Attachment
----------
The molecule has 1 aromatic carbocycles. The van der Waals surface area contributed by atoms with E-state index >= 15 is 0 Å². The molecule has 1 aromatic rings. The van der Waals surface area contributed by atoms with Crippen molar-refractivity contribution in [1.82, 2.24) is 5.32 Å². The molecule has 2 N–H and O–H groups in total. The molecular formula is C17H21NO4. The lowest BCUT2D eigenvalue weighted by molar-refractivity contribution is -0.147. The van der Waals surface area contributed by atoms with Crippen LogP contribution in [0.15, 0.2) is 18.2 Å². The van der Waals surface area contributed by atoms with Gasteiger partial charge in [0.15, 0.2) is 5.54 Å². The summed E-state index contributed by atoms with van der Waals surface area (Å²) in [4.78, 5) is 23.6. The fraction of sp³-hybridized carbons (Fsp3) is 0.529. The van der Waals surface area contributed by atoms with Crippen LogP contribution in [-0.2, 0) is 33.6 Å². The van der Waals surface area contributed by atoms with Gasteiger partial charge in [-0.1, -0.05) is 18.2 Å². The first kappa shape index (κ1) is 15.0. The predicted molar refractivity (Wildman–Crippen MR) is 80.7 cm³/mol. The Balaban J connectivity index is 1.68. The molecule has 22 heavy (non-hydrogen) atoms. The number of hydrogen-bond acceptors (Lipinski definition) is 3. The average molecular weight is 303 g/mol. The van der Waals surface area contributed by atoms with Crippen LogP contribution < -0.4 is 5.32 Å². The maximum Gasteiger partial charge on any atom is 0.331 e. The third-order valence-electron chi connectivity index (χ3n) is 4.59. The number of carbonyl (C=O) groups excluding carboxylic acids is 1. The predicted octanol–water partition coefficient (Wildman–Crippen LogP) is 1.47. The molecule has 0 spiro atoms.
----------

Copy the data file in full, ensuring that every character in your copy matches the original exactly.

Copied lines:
The molecule has 1 aromatic carbocycles. The van der Waals surface area contributed by atoms with E-state index >= 15 is 0 Å². The molecule has 1 aromatic rings. The van der Waals surface area contributed by atoms with Crippen molar-refractivity contribution in [1.82, 2.24) is 5.32 Å². The molecule has 2 N–H and O–H groups in total. The molecular formula is C17H21NO4. The lowest BCUT2D eigenvalue weighted by molar-refractivity contribution is -0.147. The van der Waals surface area contributed by atoms with Crippen LogP contribution in [0.15, 0.2) is 18.2 Å². The van der Waals surface area contributed by atoms with Gasteiger partial charge in [0.15, 0.2) is 5.54 Å². The summed E-state index contributed by atoms with van der Waals surface area (Å²) in [4.78, 5) is 23.6. The fraction of sp³-hybridized carbons (Fsp3) is 0.529. The van der Waals surface area contributed by atoms with Crippen LogP contribution in [-0.2, 0) is 33.6 Å². The van der Waals surface area contributed by atoms with Gasteiger partial charge in [-0.1, -0.05) is 18.2 Å². The first kappa shape index (κ1) is 15.0. The predicted molar refractivity (Wildman–Crippen MR) is 80.7 cm³/mol. The Balaban J connectivity index is 1.68. The molecule has 22 heavy (non-hydrogen) atoms. The number of hydrogen-bond acceptors (Lipinski definition) is 3. The average molecular weight is 303 g/mol. The van der Waals surface area contributed by atoms with Crippen LogP contribution < -0.4 is 5.32 Å². The maximum Gasteiger partial charge on any atom is 0.331 e. The third-order valence-electron chi connectivity index (χ3n) is 4.59. The number of carbonyl (C=O) groups excluding carboxylic acids is 1. The predicted octanol–water partition coefficient (Wildman–Crippen LogP) is 1.47. The molecule has 0 spiro atoms.